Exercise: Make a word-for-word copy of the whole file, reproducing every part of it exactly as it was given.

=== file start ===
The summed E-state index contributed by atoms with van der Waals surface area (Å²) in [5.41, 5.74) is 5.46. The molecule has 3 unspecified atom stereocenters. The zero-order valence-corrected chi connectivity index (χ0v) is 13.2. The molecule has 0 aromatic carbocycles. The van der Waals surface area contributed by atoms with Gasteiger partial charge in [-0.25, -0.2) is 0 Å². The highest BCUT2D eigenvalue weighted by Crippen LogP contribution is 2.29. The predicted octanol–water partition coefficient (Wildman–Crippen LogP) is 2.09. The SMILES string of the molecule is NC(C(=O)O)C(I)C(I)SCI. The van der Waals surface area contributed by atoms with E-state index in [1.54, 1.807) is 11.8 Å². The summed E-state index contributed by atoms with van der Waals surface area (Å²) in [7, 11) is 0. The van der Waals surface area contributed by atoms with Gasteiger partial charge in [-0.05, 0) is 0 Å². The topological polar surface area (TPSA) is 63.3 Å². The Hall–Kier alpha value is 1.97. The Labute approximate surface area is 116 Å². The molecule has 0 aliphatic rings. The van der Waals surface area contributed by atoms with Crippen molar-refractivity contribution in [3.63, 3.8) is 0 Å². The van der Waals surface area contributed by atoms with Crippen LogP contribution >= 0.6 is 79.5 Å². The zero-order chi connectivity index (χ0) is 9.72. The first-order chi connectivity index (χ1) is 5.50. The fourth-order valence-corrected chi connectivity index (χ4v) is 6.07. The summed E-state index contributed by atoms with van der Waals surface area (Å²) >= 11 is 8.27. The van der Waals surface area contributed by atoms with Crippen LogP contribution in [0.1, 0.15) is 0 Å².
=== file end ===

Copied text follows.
The summed E-state index contributed by atoms with van der Waals surface area (Å²) in [5.41, 5.74) is 5.46. The molecule has 3 unspecified atom stereocenters. The zero-order valence-corrected chi connectivity index (χ0v) is 13.2. The molecule has 0 aromatic carbocycles. The van der Waals surface area contributed by atoms with Gasteiger partial charge in [-0.25, -0.2) is 0 Å². The highest BCUT2D eigenvalue weighted by Crippen LogP contribution is 2.29. The predicted octanol–water partition coefficient (Wildman–Crippen LogP) is 2.09. The SMILES string of the molecule is NC(C(=O)O)C(I)C(I)SCI. The van der Waals surface area contributed by atoms with E-state index in [1.54, 1.807) is 11.8 Å². The summed E-state index contributed by atoms with van der Waals surface area (Å²) in [7, 11) is 0. The van der Waals surface area contributed by atoms with Gasteiger partial charge in [-0.05, 0) is 0 Å². The topological polar surface area (TPSA) is 63.3 Å². The Hall–Kier alpha value is 1.97. The Labute approximate surface area is 116 Å². The molecule has 0 aliphatic rings. The van der Waals surface area contributed by atoms with Crippen molar-refractivity contribution in [3.63, 3.8) is 0 Å². The van der Waals surface area contributed by atoms with Crippen LogP contribution >= 0.6 is 79.5 Å². The zero-order chi connectivity index (χ0) is 9.72. The first-order chi connectivity index (χ1) is 5.50. The fourth-order valence-corrected chi connectivity index (χ4v) is 6.07. The summed E-state index contributed by atoms with van der Waals surface area (Å²) >= 11 is 8.27. The van der Waals surface area contributed by atoms with Crippen LogP contribution in [0.1, 0.15) is 0 Å².